Before: Miles “Pudge” Halter is done with his safe life at home. His whole life has been one big non-event, and his obsession with famous last words has only made him crave “the Great Perhaps” even more (Francois Rabelais, poet). He heads off to the sometimes crazy and anything-but-boring world of Culver Creek Boarding School, and his life becomes the opposite of safe. Because down the hall is Alaska Young. The gorgeous, clever, funny, sexy, self-destructive, screwed up, and utterly fascinating Alaska Young. She is an event unto herself. She pulls Pudge into her world, launches him into the Great Perhaps, and steals his heart. Then. . . .
After: Nothing is ever the same.

 

This is my first foray into John Green’s writing, undertaken for my real life book club during our year of reading young adult literature. It seemed appropriate to include one of Green’s books, since he is sometimes credited “with ushering in a new golden era for contemporary, realistic, literary teen fiction, following more than a decade of dominance by books about young wizards, sparkly vampires, and dystopia.” (Wikipedia).

Looking for Alaska is his first published novel. One of the things that I did appreciate about it was its male narrator, Miles “Pudge” Halter. A story of a young man, written by a male author, something that we could use more of in the world of YA. One presumes that Green, having been an adolescent boy, would bring his experience to the novel and that seemed to me to be the case. Of course, my only way of judging is from comparison to my long-ago experience of being a teen girl.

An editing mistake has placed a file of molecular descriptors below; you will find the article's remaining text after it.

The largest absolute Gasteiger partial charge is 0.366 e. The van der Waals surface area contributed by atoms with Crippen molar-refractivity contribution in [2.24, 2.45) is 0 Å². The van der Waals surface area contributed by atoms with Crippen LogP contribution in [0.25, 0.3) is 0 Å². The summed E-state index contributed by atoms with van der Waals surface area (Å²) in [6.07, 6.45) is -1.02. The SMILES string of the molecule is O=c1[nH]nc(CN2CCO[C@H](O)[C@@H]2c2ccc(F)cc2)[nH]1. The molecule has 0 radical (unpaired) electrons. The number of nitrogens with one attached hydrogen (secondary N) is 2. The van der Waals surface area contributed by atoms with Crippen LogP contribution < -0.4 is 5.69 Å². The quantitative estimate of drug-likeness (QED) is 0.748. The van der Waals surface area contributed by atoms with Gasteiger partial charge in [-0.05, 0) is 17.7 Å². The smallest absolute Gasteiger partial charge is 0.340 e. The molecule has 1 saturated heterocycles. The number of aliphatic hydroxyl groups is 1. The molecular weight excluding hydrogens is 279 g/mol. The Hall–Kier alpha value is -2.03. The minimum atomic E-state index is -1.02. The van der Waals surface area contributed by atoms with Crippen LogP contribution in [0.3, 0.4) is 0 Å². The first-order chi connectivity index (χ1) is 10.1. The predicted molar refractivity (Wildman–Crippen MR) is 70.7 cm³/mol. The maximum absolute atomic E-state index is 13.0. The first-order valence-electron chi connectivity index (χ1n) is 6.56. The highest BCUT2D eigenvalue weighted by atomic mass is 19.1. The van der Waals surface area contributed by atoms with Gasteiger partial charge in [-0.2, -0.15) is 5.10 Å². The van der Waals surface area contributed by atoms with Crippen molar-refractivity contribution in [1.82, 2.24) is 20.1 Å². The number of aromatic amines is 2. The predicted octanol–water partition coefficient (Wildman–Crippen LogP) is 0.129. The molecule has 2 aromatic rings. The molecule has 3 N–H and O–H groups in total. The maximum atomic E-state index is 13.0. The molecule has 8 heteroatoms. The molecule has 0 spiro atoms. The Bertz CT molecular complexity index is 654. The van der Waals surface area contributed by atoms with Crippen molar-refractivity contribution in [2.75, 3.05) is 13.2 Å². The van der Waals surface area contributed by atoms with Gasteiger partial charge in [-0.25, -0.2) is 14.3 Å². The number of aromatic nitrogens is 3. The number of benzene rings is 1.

I also appreciated the strong character of Alaska Young, the young woman who provides the lynch-pin of Halter’s boarding school life. She is intelligent (coaching the boys in mathematics) and a reader with a large collection of books in her room. But she is also cool, smoking & drinking & presumably sexually active (we readers only see the first two activities). She challenges the boys regularly on matters of female objectification and patriarchy. But she has a boyfriend outside of the boarding school, which makes her off-limits as a potential girlfriend to the boys—nevertheless, they all fall for the beautiful Alaska and hope to be the one to catch her fancy should she break up with Jake.

I liked all those features—so why only 3 stars? Because I felt really emotionally manipulated during my reading. My first few tears were shed in the coffee room at work, and I decided to finish up the book at home rather than cry in the workplace. For my money, Patrick Ness does a much better job at writing a YA book on grief in A Monster Calls. I cried over that one too, but it felt a bit more honest to me somehow.

Mind you, I would never discourage anyone from reading Looking for Alaska. I consider 3 stars to be a pretty good rating and I’m sure that younger readers would rate the novel higher than I do. And it certainly provides the young male viewpoint that is needed to attract young men into the world of reading.